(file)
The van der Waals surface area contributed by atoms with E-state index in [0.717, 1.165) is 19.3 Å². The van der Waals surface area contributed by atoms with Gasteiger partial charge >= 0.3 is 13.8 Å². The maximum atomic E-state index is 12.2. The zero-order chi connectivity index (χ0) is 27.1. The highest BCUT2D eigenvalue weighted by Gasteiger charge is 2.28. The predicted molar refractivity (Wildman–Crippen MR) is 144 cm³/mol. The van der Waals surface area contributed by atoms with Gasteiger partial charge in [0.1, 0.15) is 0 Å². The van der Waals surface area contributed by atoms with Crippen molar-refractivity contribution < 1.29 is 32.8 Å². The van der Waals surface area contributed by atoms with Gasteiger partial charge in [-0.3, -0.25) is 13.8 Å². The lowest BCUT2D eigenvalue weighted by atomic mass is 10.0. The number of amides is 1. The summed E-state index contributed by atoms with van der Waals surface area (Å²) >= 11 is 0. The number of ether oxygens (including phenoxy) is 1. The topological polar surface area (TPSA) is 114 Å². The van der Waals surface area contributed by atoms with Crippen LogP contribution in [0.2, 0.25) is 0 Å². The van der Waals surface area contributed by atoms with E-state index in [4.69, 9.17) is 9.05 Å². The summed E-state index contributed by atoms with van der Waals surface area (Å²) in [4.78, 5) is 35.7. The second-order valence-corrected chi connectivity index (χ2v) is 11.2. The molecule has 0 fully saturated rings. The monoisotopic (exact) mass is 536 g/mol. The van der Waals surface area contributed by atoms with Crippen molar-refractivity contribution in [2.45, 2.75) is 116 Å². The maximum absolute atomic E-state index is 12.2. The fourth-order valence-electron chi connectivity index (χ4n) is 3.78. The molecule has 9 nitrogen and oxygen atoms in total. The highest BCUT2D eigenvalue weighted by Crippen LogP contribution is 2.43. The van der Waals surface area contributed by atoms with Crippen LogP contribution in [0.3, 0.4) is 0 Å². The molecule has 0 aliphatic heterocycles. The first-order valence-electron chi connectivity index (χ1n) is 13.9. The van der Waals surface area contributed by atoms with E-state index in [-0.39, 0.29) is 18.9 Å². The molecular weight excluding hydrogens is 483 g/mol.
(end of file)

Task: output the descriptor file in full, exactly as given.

The van der Waals surface area contributed by atoms with E-state index in [0.717, 1.165) is 19.3 Å². The van der Waals surface area contributed by atoms with Gasteiger partial charge >= 0.3 is 13.8 Å². The maximum atomic E-state index is 12.2. The zero-order chi connectivity index (χ0) is 27.1. The highest BCUT2D eigenvalue weighted by Gasteiger charge is 2.28. The predicted molar refractivity (Wildman–Crippen MR) is 144 cm³/mol. The van der Waals surface area contributed by atoms with Gasteiger partial charge in [0.1, 0.15) is 0 Å². The van der Waals surface area contributed by atoms with Crippen molar-refractivity contribution < 1.29 is 32.8 Å². The van der Waals surface area contributed by atoms with Gasteiger partial charge in [-0.3, -0.25) is 13.8 Å². The lowest BCUT2D eigenvalue weighted by atomic mass is 10.0. The number of amides is 1. The summed E-state index contributed by atoms with van der Waals surface area (Å²) >= 11 is 0. The number of ether oxygens (including phenoxy) is 1. The topological polar surface area (TPSA) is 114 Å². The van der Waals surface area contributed by atoms with Crippen LogP contribution in [0.2, 0.25) is 0 Å². The van der Waals surface area contributed by atoms with E-state index in [4.69, 9.17) is 9.05 Å². The summed E-state index contributed by atoms with van der Waals surface area (Å²) in [4.78, 5) is 35.7. The second-order valence-corrected chi connectivity index (χ2v) is 11.2. The molecule has 0 fully saturated rings. The monoisotopic (exact) mass is 536 g/mol. The van der Waals surface area contributed by atoms with Crippen molar-refractivity contribution in [2.45, 2.75) is 116 Å². The maximum absolute atomic E-state index is 12.2. The fourth-order valence-electron chi connectivity index (χ4n) is 3.78. The molecule has 9 nitrogen and oxygen atoms in total. The highest BCUT2D eigenvalue weighted by Crippen LogP contribution is 2.43. The van der Waals surface area contributed by atoms with Crippen LogP contribution in [0.3, 0.4) is 0 Å². The molecule has 0 aliphatic heterocycles. The first-order valence-electron chi connectivity index (χ1n) is 13.9. The van der Waals surface area contributed by atoms with E-state index in [-0.39, 0.29) is 18.9 Å². The molecular weight excluding hydrogens is 483 g/mol.